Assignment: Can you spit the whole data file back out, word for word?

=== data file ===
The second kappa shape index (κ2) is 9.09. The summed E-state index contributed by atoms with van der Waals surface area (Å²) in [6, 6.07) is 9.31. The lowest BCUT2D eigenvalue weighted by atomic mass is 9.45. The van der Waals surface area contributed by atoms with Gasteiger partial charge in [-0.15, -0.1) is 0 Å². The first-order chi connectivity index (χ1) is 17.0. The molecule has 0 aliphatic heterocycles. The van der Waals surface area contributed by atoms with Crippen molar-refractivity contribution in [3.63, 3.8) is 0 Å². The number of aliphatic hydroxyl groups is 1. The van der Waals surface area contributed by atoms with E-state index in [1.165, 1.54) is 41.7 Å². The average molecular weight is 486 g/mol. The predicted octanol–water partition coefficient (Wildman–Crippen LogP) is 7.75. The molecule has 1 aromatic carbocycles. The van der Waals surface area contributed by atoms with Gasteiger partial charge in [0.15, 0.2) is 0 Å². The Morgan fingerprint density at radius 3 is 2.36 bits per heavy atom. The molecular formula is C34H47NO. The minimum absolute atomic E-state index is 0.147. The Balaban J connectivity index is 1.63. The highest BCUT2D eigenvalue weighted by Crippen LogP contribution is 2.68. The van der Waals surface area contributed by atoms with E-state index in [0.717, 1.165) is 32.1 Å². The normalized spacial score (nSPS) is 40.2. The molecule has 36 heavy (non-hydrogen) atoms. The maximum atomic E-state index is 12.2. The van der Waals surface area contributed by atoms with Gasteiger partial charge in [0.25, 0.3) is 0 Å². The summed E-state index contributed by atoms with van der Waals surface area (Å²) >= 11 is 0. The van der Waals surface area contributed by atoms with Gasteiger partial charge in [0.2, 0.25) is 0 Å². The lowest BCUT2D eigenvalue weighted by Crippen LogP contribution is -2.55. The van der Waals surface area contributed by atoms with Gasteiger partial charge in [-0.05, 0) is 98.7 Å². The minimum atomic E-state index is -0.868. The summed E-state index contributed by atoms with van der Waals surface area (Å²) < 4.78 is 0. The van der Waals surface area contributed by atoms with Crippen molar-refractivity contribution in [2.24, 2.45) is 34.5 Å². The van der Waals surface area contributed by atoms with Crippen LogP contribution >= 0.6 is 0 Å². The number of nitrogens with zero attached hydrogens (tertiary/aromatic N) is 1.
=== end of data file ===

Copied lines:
The second kappa shape index (κ2) is 9.09. The summed E-state index contributed by atoms with van der Waals surface area (Å²) in [6, 6.07) is 9.31. The lowest BCUT2D eigenvalue weighted by atomic mass is 9.45. The van der Waals surface area contributed by atoms with Gasteiger partial charge in [-0.15, -0.1) is 0 Å². The first-order chi connectivity index (χ1) is 17.0. The molecule has 0 aliphatic heterocycles. The van der Waals surface area contributed by atoms with Crippen molar-refractivity contribution in [3.63, 3.8) is 0 Å². The number of aliphatic hydroxyl groups is 1. The van der Waals surface area contributed by atoms with E-state index in [1.165, 1.54) is 41.7 Å². The average molecular weight is 486 g/mol. The predicted octanol–water partition coefficient (Wildman–Crippen LogP) is 7.75. The molecule has 1 aromatic carbocycles. The van der Waals surface area contributed by atoms with Gasteiger partial charge in [0.15, 0.2) is 0 Å². The Morgan fingerprint density at radius 3 is 2.36 bits per heavy atom. The molecular formula is C34H47NO. The minimum absolute atomic E-state index is 0.147. The Balaban J connectivity index is 1.63. The highest BCUT2D eigenvalue weighted by Crippen LogP contribution is 2.68. The van der Waals surface area contributed by atoms with E-state index in [0.717, 1.165) is 32.1 Å². The normalized spacial score (nSPS) is 40.2. The molecule has 36 heavy (non-hydrogen) atoms. The maximum atomic E-state index is 12.2. The van der Waals surface area contributed by atoms with Gasteiger partial charge in [0.25, 0.3) is 0 Å². The summed E-state index contributed by atoms with van der Waals surface area (Å²) >= 11 is 0. The van der Waals surface area contributed by atoms with Gasteiger partial charge in [0.2, 0.25) is 0 Å². The lowest BCUT2D eigenvalue weighted by Crippen LogP contribution is -2.55. The van der Waals surface area contributed by atoms with Gasteiger partial charge in [-0.05, 0) is 98.7 Å². The minimum atomic E-state index is -0.868. The summed E-state index contributed by atoms with van der Waals surface area (Å²) < 4.78 is 0. The van der Waals surface area contributed by atoms with Crippen molar-refractivity contribution in [2.24, 2.45) is 34.5 Å². The van der Waals surface area contributed by atoms with Crippen LogP contribution >= 0.6 is 0 Å². The number of nitrogens with zero attached hydrogens (tertiary/aromatic N) is 1.